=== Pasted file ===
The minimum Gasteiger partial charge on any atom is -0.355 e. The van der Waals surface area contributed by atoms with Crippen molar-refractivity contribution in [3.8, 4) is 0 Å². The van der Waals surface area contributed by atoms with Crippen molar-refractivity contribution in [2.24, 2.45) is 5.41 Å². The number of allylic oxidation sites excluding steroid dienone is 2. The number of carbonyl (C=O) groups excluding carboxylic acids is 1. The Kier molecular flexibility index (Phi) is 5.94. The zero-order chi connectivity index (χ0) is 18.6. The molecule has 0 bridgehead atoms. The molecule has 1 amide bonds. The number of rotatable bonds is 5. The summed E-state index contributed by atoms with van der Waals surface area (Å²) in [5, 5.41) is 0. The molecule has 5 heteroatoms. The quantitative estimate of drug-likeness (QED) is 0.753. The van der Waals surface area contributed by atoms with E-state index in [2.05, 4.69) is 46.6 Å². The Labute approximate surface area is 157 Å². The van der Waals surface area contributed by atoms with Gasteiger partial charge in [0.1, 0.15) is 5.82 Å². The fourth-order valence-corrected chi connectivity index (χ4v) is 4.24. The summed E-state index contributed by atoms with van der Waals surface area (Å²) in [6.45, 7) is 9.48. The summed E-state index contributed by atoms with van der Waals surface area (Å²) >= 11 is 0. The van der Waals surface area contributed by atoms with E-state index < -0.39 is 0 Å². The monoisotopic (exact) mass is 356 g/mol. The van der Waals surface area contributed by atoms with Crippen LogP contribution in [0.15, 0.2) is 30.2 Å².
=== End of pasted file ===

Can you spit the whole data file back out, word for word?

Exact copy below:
The minimum Gasteiger partial charge on any atom is -0.355 e. The van der Waals surface area contributed by atoms with Crippen molar-refractivity contribution in [3.8, 4) is 0 Å². The van der Waals surface area contributed by atoms with Crippen molar-refractivity contribution in [2.24, 2.45) is 5.41 Å². The number of allylic oxidation sites excluding steroid dienone is 2. The number of carbonyl (C=O) groups excluding carboxylic acids is 1. The Kier molecular flexibility index (Phi) is 5.94. The zero-order chi connectivity index (χ0) is 18.6. The molecule has 0 bridgehead atoms. The molecule has 1 amide bonds. The number of rotatable bonds is 5. The summed E-state index contributed by atoms with van der Waals surface area (Å²) in [5, 5.41) is 0. The molecule has 5 heteroatoms. The quantitative estimate of drug-likeness (QED) is 0.753. The van der Waals surface area contributed by atoms with E-state index in [2.05, 4.69) is 46.6 Å². The Labute approximate surface area is 157 Å². The van der Waals surface area contributed by atoms with Gasteiger partial charge in [0.1, 0.15) is 5.82 Å². The fourth-order valence-corrected chi connectivity index (χ4v) is 4.24. The summed E-state index contributed by atoms with van der Waals surface area (Å²) in [6.45, 7) is 9.48. The summed E-state index contributed by atoms with van der Waals surface area (Å²) >= 11 is 0. The van der Waals surface area contributed by atoms with E-state index < -0.39 is 0 Å². The monoisotopic (exact) mass is 356 g/mol. The van der Waals surface area contributed by atoms with Crippen LogP contribution in [0.15, 0.2) is 30.2 Å².